Dallisgrass is insidious. Because it overwinters and has a very well established roots system that stores carbohydrates very efficiently, it is highly resistant to most herbicidal remedies, spot spraying with a vinegar solution can eventually eradicate this weed from your lawn, but it will take repeated applications. The best method we have found is to dig out the whole plant, to get as much of the root mass as possible, and then filling the depression with compost. You can reseed turf onto that area immediately for faster regeneration.
Rescue grass is probably the most prevalent weedy grass seen in most lawns in West Texas. It is often misidentified as wild rye or winter rye. Rescue grass is an annual grass that is considered an invasive species in Texas. It is a relatively short-lived annual grass.
It is easily identified by the dropping rather flat seed head with large spiked seeds. Rescue grass is a cool-season annual that returns each spring from seeds left dormant in the soil. Because it doesn’t tolerate heat well, it usually dies out as the outside temperatures increase during the summer.
Application of corn gluten meal as a pre-emergent in early spring can help prevent the return of rescue grass. Since rescue grass has relatively shallow roots, it can be removed by hand easily. Regular mowing of the lawn can aid in control by keeping the rescue grass cut before it can mature and produce seed. A well managed organic turf system will do more for preventing rescue grass than any other management option.
This plant has been the scourge of West Texas summers for kids. One encounter with the spiked seeds on a barefoot leaves a lasting impression. This invasive plant can be troublesome, not just from the spiny point of view. In areas where the winter temperatures do not get below freezing for long periods, sandburs will act like perennials, coming back from the roots each year. Because the spiny seeds spread easily, they also produce an abundance of new plants like an annual from seed sprouts each spring. The seeds can lay dormant in the soil for several years, waiting until conditions are just right to sprout.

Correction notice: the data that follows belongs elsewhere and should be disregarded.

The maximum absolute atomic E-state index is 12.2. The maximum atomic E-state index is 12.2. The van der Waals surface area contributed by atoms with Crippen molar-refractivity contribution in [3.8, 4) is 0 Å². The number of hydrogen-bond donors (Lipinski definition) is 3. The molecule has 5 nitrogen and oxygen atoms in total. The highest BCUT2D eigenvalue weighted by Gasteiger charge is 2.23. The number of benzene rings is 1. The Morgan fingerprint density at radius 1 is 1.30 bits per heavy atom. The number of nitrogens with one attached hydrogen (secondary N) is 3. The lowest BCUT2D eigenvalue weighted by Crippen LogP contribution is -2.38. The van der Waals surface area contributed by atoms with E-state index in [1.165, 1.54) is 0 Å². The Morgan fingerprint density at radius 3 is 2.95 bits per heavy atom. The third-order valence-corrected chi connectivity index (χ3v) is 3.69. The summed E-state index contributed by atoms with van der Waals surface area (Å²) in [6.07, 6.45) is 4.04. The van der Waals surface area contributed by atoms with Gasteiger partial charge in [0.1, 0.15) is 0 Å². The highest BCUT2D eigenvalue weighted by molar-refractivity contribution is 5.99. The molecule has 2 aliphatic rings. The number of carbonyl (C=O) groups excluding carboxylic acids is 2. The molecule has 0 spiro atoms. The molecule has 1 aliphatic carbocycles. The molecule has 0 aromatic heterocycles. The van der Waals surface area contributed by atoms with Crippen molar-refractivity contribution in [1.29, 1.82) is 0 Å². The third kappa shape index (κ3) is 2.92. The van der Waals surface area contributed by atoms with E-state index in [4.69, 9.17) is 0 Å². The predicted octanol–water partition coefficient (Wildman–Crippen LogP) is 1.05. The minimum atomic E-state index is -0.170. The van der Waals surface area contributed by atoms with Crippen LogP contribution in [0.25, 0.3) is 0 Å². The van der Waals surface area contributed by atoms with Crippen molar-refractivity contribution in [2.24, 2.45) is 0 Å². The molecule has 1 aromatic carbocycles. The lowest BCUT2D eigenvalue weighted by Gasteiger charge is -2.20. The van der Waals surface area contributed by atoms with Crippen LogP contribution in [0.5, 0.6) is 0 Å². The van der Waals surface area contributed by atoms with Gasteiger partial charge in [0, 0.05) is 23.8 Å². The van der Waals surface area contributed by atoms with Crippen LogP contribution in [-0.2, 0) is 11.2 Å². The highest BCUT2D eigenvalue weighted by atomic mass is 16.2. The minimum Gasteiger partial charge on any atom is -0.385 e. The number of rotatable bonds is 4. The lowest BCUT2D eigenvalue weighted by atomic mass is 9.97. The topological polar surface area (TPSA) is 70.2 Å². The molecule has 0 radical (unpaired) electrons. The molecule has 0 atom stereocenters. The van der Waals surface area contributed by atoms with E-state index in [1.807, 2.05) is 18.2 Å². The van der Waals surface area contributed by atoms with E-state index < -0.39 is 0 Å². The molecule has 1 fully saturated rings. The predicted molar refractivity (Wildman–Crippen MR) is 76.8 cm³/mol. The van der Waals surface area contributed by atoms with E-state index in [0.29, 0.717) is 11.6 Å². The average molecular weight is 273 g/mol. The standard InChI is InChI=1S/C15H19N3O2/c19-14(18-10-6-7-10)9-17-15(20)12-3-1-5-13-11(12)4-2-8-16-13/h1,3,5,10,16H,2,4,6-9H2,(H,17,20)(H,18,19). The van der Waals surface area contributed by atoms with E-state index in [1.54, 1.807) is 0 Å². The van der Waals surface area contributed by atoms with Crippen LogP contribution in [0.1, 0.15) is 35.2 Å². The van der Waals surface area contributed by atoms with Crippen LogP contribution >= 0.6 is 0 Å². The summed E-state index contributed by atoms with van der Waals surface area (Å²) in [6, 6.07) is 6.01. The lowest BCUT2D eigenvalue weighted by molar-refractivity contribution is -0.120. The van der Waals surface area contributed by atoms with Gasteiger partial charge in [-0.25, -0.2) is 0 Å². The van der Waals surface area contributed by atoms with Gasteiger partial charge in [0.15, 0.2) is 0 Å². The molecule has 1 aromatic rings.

Control of sandburs requires establishing a good organic system of turf management that builds carbon in the soil. Applications of humates, dry molasses, and corn gluten meal will aid in this process. Spraying the plants with a vinegar solution will work, but may take repeated applications. Removal by hand is effective if done before the seed heads develop. Because mature seed heads can lay dormant for years, we advise not to mow sandburs that already have seed heads established. Remove the seedheads by hand and dispose of them before mowing. Removal of the mature seed heads will prevent the spread of sandburs. Applying corn gluten meal in the spring as a pre-emergent can also help prevent the seeds from sprouting.
Foxtail is an annual grass that I have seen this year in more abundance than ever before. It comes in several varieties, which can make identifying it hard. The real give away is the dense, thick seedheads that look almost furry, hence the name foxtail.
The seed heads may stand upright or droop and may come in a variety of colors.
The plant will grow in loose clumps or singly. First, sprouts are usually close to the ground but then turn upward as the plant matures. Foxtail can eventually reach heights of 3 ft if untended.
Foxtail is an annual and reproduces each year from seed. Keeping annual grass mowed before it can produce seed will eventually lead to control; however, seed blown or carried into your turn will always be a problem.
This annual grass has a relatively small and shallow root system, which makes it easy to remove by hand. Push hoes are also effective on large patches. The application of corn gluten meal in the spring as a pre-emergent will help control the re-appearance of this weedy grass.